Our paper closely relates to three lines of the literature: (1) research that illustrates the consequences aging could bring to social, economic, and health care perspectives; (2) the spatial exploration of unbalanced aging progress; and (3) the urban–rural disparity in aging. Aging and uneven age structures can cause both economic problems and social anxiety, such as slower economic development [6] enormous health care challenges [7], and labor supply issues in both the agricultural and nonagricultural sectors [8,9,10,11]. Major countries in North America, Europe, and East Asia all face various levels of problems associated with aging. They all suffer from the challenges resulting from the increasing proportion of older people in the population. For developing countries, such challenges could be more demanding if their population is “getting old before rich” (the phrase “getting old before rich” refers to the situation in which the ratio of one country’s aging population becomes disproportionally high at the early phase of that country’s economic development stage) [12], and if facilities and institutions have not yet transitioned to an elder-friendly model. Financial burdens related to the senior population’s social welfare and health care provision could be substantial and challenging to the economy. Our study conducts an international comparison of aging issues between China and other countries with a similar development status and geographical locations to position China’s aging status quo in the global environment.
From the global perspective, studies have shown a heterogeneous aging rate on different continents overall in the past half-century [13]. The decreases in the fertility rate and the death rate, together with the increase in life expectancy, are the fundamental causes of the global aging phenomenon [1]. China has had a fast-aging tendency and regional disparity across time. In this context, spatial analysis models are of particular importance in understanding aging issues in China, given massive rural–urban migration activities since the economic reforms in the late 1970s. The geographical research on China’s aging has had various focuses, e.g., its spatial distribution, the spatiotemporal evolution of the elder generation [13,14], and the relationship between aging and the other socioeconomic factors [15]. The previous studies usually explore the relationship between the proportion of the aging population and other factors from the spatial perspective.
In China, rapid migration from province to province and from rural to urban areas could alter the dynamics of the aging situation. More specifically, the enormous internal migration in China may have potentially increased regional disparity. Wu et al. (2019) [16] studied the factors that impact China’s aging by incorporating spatial heterogeneity and dependence in an empirical model. Yang et al. (2019) [15] also examined the determining socioeconomic factors that affect aging in Northeast China, where aging, accompanied by a significant economic slowdown, was most acute. In this study, we tackle the regional unbalanced aging issue using the concept of the urban–rural aging gap. We contribute to the literature by employing both statistical comparisons and spatial econometrics models to reveal the relationship between socioeconomic factors and the regional unbalanced urban–rural aging gap in China.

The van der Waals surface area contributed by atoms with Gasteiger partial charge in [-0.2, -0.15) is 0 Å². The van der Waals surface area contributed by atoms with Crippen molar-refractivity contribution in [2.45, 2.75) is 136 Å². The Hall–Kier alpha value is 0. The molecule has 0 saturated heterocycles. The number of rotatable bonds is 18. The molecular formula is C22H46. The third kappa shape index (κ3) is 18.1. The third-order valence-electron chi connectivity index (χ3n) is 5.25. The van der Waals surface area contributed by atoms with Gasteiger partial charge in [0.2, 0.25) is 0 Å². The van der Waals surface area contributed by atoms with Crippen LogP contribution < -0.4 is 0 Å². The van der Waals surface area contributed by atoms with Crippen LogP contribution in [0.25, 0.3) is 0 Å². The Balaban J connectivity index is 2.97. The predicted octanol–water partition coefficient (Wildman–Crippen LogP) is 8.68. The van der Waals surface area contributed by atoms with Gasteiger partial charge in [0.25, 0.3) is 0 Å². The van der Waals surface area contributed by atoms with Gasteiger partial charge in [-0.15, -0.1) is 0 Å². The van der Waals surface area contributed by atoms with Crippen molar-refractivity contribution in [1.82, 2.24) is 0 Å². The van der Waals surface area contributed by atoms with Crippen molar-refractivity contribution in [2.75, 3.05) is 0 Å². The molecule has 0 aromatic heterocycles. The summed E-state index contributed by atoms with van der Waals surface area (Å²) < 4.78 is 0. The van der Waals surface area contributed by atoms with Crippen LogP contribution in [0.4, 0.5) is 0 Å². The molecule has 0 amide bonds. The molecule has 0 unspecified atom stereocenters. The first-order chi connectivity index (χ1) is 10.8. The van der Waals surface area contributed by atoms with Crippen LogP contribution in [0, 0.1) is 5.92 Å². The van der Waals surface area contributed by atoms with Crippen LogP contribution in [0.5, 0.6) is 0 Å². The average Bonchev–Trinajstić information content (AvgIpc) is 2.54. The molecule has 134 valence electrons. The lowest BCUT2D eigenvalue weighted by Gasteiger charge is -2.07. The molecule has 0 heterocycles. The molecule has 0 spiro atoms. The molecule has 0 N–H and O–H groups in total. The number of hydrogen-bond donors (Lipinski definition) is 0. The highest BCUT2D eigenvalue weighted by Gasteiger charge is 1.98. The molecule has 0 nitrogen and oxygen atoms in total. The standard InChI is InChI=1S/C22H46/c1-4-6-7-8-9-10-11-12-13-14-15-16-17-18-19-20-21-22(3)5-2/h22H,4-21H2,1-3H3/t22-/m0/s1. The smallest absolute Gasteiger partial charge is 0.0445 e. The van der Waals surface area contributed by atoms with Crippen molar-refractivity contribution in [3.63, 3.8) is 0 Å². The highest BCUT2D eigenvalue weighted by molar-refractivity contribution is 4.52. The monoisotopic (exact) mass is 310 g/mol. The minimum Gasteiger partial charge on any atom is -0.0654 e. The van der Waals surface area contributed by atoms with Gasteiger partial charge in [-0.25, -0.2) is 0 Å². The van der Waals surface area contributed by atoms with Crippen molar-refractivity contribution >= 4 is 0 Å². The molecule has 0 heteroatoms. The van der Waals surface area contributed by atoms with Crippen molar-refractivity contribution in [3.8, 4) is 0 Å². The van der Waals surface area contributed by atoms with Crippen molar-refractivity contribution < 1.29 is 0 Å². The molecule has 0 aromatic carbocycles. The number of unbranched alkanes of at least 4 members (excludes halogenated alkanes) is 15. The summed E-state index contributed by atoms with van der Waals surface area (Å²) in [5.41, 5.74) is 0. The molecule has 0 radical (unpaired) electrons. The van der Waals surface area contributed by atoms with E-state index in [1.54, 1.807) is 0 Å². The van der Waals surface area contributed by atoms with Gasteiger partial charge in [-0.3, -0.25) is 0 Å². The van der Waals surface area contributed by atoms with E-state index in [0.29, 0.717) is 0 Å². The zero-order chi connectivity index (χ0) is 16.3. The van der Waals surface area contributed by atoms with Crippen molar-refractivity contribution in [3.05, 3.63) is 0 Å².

Our study is also closely related to existing studies on urban–rural aging disparity. Kinsella (2001) [17] shows that the elderly are more likely to reside in rural areas. The main reason is probably the migration of the young labor force and the return-migration of the older one. China’s unique Hukou system not only generates the migration from rural to urban areas but also incorporates the migration from city to city. Previous studies summarize that the proportion of the elderly population was higher in the less developed areas and the rural regions of China in 1990 [18]. They also predict the most developed regions, such as Shanghai, Beijing, Jiangsu, and Zhejiang, would reverse the situation due to migration, while exacerbating the aging situation in rural areas by the 2050s. However, the literature fails to analyze the disparity between rural and urban areas across different regions, at the same time utilizing the data over time after 2010. We add information and analysis to extend the existing literature [6,19], using data beyond 2010 and proposing possible research directions for future studies.
The rest of the paper is organized as follows. Section 2 examines the aging status quo of China from an international perspective. Section 3 applies statistical comparisons in the domestic contents and addresses the spatial differences and changes in the period of 2000 to 2017. Section 4 employs the empirical model and illustrates the results. Section 5 concludes the study, discusses the limitations of this paper, and provides policy suggestions and future study directions.

2. Aging: An International Comparison

Aging of societies first started in developed countries. Table 1 shows the aging process in significant countries/regions. Most developed countries became an aging society by the mid-1950s (e.g., the US, UK, and EU countries), except for Japan (in the 1970s). The “aged” proportion in these countries reached 14% before or in 2018. Especially in European countries, the aged population reached this criterion long before 2000. Compared to these countries, China is still “young”, becoming an aging society in 2000, and the aged proportion is forecast to double by 2027 (United Nations, 2018). In 2018, China’s aged population accounted for 10.9% of the total, which is much less than that in developed countries. Compared to other BRICS countries, China is “younger” than Russia, whose aged population was 14.7% in 2018, but “older” than Brazil (8.9%), India (6.5%), and South Africa (5.3%). Compared to other East Asian countries, China is younger than Japan and South Korea (with a 14.4% aged population in 2018), and its aging process is also slower than that in South Korea. Essentially, both countries became an aging society in 2000, but South Korea’s aged population proportion doubled by 2018.